In part three of a series of interviews with the cast of Pygmalion at The British Players, meet Daniel Owen who plays Professor Henry Higgins.
Please introduce yourself and tell our readers where they may have seen you perform on stage before. What roles did you play in these shows?
I’m Dan Owen. I was born and bred in London and I work as a Sr. Social Development specialist at the World Bank, currently focusing on post-conflict reconstruction and refugee programming in Africa and on developing new standards at the World Bank on labor and working conditions for World Bank projects. I live with my wife Lisa and our four children and dog in Bethesda.
My last show was at the Capital Fringe Festival in the summer of 2016 where I played Anthony in Too Close, awarded Best Drama at the Fringe. This followed a decade of disappearance from the stage thanks to life’s perennial struggles of work, travel, family….In years gone by, I performed as Deeley in Harold Pinter’s Old Times at DCAC and in Agatha Christie’s The Unexpected Guest at Dominion Stage.
Why did you want to be part of the cast of Pygmalion? It is, of course, an extremely well-known play. What inspired you to audition?
It’s a marvelous play and the subject matter is as ripe and relevant today as it was when conjured into play material by [George Bernard] Shaw. I am especially cognizant of this, being a Londoner, and the every present background malingering of class classification back home from the moment you utter a word. Where you are from, what you do, which school you went to, what your class status is – your spoken English is your passport and your ID card. Class, identity, class mobility, the middle class morality – all subjects as vibrant and political as they ever were…and Shaw’s subtle treatment through Pygmalion is a wonderful landscape analysis of this political minefield.
Who do you play in the show? How do you relate to him?
I play Professor Henry Higgins. I can’t admit to relating very much to him in real life – after all, he is a misogynist and an arrogant and trumped up SOB. But I can think of plenty of people in our everyday news who would relate very closely to him. The one exception is the line I do very much enjoy and will perennially taunt my American-dialect children with …”you incarnate insult to the English language….”!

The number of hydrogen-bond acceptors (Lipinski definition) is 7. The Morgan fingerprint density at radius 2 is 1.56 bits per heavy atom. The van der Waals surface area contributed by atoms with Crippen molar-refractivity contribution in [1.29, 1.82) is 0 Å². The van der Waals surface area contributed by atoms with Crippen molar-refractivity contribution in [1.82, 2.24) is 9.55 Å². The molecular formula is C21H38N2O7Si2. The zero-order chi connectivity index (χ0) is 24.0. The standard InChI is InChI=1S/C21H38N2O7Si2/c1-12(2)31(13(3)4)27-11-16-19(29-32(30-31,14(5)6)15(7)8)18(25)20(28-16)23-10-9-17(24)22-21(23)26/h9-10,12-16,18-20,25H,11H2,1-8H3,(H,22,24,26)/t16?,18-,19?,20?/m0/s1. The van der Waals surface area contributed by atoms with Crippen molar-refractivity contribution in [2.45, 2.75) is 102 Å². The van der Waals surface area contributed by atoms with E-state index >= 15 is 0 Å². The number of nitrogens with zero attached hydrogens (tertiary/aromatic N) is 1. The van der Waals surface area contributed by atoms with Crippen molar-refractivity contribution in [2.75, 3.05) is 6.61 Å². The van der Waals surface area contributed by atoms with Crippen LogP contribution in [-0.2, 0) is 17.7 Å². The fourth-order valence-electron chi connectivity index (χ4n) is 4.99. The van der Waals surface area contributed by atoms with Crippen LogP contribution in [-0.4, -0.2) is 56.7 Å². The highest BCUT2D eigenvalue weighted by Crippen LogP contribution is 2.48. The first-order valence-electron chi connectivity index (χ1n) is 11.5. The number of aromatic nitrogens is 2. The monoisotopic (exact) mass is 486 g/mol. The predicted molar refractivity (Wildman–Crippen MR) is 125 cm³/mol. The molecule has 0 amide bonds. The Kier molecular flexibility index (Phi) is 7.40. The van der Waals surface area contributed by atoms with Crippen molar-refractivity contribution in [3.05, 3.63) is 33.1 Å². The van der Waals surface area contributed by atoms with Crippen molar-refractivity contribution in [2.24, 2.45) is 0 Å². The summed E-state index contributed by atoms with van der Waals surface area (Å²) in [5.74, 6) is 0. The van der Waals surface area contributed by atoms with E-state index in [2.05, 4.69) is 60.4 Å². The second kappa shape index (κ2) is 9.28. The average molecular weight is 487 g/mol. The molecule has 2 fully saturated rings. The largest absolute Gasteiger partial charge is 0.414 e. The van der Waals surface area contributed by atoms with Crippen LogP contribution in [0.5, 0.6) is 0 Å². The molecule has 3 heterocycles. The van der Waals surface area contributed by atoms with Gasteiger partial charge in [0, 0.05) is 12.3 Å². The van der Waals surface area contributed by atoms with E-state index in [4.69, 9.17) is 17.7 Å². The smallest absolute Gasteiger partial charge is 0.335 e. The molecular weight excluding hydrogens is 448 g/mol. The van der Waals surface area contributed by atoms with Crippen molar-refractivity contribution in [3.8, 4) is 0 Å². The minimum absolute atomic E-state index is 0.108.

What is Pygmalion about from the point of view of your character?
A gamble, a game, a test and another string in my bow. One more experiment, one more challenge, one more notched up victory. I can create a new human being and turn her from a squashed cabbage leaf into a consort fit for a king….
What challenges have you had preparing for the role, and how did Director Pauline Griller-Mitchell help you through these challenges? What was the best advice she gave you on how to play your role?
Actually the biggest challenges have been those I have created for Pauline. Being a World Banker, I have to travel frequently and with 6 weeks to go before curtain up, I had to disappear to Uganda, Ethiopia, Lebanon and Paris and London….Pauline’s approach has been wonderfully open – letting the actors find their own space, their internalizing of the person and role…
What is your favorite line or lines that your character says, and what is your favorite line that someone else says in the show?
As said, “you squashed cabbage leaf, you disgrace to the noble architecture of these columns, you incarnate insult to the English language…” I love Doolittle’s lines, his speeches, wonderfully rich, wonderful language, wonderful sentiment and emotion…and Eliza’s lines as she “performs” in Mrs. Higgins’ drawing room…”drinking, something chronic…”
If you could change what happens to your character, what would you like to see happening to your character at the end of the play?
See him weep. Or walloped by Mrs Pearce with a broomstick…?
Why should local theatergoers come and see Pygmalion?
An entertaining play with an important social message. A great set and costumes and a lovely company!
What’s next for you on the stage?
Possibly a revival of Too Close…..